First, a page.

In a recent case on appeal from a Maricopa County superior court, the defendant asked that his conviction for discharging a firearm at a nonresidential structure be reversed. Importantly, the defendant argued that there was insufficient evidence to support the jury’s finding that he intentionally shot a nightclub building on the night of the incident in question. Agreeing with the defendant’s argument, the court reversed and remanded the case, giving the defendant another chance before the trial court.
Facts of the Case
According to the opinion, the defendant got into an altercation one evening outside of a nightclub with another individual. He ended up trying to shoot the individual, but he missed and hit the actual nightclub instead. No one was injured, but the bullets hit a metal tripod inside the building as well as a block wall on the outside of the building.
The defendant was charged with discharging a firearm at a nonresidential structure, aggravated assault, and endangerment. At trial, he argued that he was acting in self-defense, and the jury found him not guilty of aggravated assault and endangerment. The jury did, however, find him guilty of discharging a firearm at a nonresidential structure, and the defendant was sentenced accordingly.
The defendant appealed, asking for a reversal of the guilty conviction.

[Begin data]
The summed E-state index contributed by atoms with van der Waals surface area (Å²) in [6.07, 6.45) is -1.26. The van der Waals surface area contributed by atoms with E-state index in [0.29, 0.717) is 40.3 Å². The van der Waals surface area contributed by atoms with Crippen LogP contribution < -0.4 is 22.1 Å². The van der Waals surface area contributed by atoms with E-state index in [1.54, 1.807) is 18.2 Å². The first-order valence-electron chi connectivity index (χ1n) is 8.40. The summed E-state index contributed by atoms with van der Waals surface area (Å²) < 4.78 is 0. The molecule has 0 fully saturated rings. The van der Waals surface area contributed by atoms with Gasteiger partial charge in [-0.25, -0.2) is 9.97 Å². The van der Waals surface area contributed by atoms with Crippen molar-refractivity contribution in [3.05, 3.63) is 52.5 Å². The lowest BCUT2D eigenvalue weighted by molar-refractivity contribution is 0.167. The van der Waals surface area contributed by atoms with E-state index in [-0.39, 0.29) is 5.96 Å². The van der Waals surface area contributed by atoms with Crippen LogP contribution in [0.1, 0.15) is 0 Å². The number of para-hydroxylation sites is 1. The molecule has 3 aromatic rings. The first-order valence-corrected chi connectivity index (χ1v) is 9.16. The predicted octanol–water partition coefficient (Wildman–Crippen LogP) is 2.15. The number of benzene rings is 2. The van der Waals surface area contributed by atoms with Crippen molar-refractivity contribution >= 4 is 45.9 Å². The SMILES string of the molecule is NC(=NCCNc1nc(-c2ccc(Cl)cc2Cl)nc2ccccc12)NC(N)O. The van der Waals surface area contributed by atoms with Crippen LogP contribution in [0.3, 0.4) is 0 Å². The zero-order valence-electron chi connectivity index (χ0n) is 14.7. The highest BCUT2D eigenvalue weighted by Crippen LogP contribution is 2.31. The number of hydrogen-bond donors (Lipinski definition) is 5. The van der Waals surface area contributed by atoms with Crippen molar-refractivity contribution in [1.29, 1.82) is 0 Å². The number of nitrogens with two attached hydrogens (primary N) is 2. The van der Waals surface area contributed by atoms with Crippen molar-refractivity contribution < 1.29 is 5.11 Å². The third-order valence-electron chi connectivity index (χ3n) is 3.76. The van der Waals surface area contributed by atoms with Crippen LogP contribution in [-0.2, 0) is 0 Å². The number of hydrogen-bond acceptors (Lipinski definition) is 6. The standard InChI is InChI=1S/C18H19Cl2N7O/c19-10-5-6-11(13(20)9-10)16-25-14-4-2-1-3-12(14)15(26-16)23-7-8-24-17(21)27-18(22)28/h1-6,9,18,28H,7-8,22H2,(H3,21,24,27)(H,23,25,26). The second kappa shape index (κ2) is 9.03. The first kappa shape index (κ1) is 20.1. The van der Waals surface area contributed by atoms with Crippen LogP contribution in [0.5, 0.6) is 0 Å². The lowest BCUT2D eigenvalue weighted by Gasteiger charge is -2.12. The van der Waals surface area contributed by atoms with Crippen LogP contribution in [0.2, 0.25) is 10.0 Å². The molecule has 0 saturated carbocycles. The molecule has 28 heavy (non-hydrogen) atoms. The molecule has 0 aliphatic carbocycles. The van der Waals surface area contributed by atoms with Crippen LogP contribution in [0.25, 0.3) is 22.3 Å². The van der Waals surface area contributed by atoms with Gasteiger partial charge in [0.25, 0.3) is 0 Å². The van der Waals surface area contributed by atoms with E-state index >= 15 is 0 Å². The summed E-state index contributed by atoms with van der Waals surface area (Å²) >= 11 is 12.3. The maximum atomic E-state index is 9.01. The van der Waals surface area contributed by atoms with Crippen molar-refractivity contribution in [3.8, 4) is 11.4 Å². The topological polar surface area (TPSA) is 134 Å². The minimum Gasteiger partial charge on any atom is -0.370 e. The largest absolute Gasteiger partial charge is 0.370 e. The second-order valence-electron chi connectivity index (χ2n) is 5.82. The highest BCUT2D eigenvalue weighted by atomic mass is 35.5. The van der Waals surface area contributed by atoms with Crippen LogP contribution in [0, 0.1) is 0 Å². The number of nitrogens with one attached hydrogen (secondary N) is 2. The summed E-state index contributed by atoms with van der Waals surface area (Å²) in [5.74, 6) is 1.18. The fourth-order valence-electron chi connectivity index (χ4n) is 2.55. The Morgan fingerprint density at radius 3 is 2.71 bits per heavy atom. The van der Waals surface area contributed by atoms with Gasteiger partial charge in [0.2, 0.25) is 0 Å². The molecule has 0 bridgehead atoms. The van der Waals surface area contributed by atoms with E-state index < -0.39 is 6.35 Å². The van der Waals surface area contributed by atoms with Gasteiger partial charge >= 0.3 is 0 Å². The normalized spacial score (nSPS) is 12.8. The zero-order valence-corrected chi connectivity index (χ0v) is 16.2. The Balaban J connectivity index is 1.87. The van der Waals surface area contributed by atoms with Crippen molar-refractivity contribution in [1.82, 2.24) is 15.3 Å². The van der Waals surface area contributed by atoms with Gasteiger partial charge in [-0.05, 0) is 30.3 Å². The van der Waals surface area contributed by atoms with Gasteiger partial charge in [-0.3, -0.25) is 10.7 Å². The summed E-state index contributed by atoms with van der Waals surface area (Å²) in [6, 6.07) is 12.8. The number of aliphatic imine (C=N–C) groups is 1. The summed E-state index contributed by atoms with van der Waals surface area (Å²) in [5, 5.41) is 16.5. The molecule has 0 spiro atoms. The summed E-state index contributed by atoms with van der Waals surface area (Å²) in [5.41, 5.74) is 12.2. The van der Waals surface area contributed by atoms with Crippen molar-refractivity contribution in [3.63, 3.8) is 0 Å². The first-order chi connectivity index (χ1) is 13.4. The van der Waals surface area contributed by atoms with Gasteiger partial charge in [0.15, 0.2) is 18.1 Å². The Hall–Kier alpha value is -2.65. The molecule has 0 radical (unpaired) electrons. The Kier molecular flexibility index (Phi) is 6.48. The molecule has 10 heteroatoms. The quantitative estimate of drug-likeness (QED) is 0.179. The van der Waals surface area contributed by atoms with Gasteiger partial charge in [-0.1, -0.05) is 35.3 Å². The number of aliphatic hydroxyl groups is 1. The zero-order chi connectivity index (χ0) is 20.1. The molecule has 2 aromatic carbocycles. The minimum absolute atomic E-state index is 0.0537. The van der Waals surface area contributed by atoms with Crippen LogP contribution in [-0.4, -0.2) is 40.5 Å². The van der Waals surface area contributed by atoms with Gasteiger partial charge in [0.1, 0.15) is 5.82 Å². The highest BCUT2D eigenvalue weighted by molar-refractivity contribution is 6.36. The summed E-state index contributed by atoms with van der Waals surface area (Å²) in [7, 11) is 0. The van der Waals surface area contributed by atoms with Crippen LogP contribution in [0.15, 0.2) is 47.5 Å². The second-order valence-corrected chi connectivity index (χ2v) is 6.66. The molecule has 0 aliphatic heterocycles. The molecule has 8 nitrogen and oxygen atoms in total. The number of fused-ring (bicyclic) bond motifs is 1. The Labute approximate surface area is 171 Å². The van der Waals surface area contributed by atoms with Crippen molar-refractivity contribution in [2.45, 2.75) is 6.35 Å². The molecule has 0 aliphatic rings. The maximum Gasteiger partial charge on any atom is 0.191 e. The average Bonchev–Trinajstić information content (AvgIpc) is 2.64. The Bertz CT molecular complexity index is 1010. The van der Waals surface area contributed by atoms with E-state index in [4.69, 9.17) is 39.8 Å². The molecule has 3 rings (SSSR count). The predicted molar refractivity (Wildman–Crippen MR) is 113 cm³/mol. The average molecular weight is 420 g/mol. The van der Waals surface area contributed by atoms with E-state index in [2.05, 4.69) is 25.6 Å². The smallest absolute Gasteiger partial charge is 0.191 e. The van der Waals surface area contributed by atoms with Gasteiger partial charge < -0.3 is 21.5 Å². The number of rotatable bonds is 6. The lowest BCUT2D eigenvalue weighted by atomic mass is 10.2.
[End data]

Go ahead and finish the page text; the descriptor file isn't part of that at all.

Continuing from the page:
On appeal, the defendant argued that he should not have been found guilty of discharging a firearm at a non-residential structure. According to the defendant, one element of this crime is that the shooter needs to “knowingly” discharge his or her firearm at the building. Here, said the defendant, he intended to shoot the other individual involved in the altercation. He did not mean to hit the building, and thus he could not be found guilty of “knowingly” discharging his gun at the nightclub.
Reviewing the evidence, the higher court ended up agreeing with the defendant. It might be true, said the court, that the defendant was reckless when he hit the building, but there was no evidence to show that hitting the building with a bullet was his ultimate goal. In the absence of this evidence, he could not be found guilty of discharging a bullet at a nonresidential structure; this crime specifically requires that the defendant “knowingly” shot at the building, which was not the case here.
The court then reversed the verdict and sent the case back to the trial court for further proceedings.
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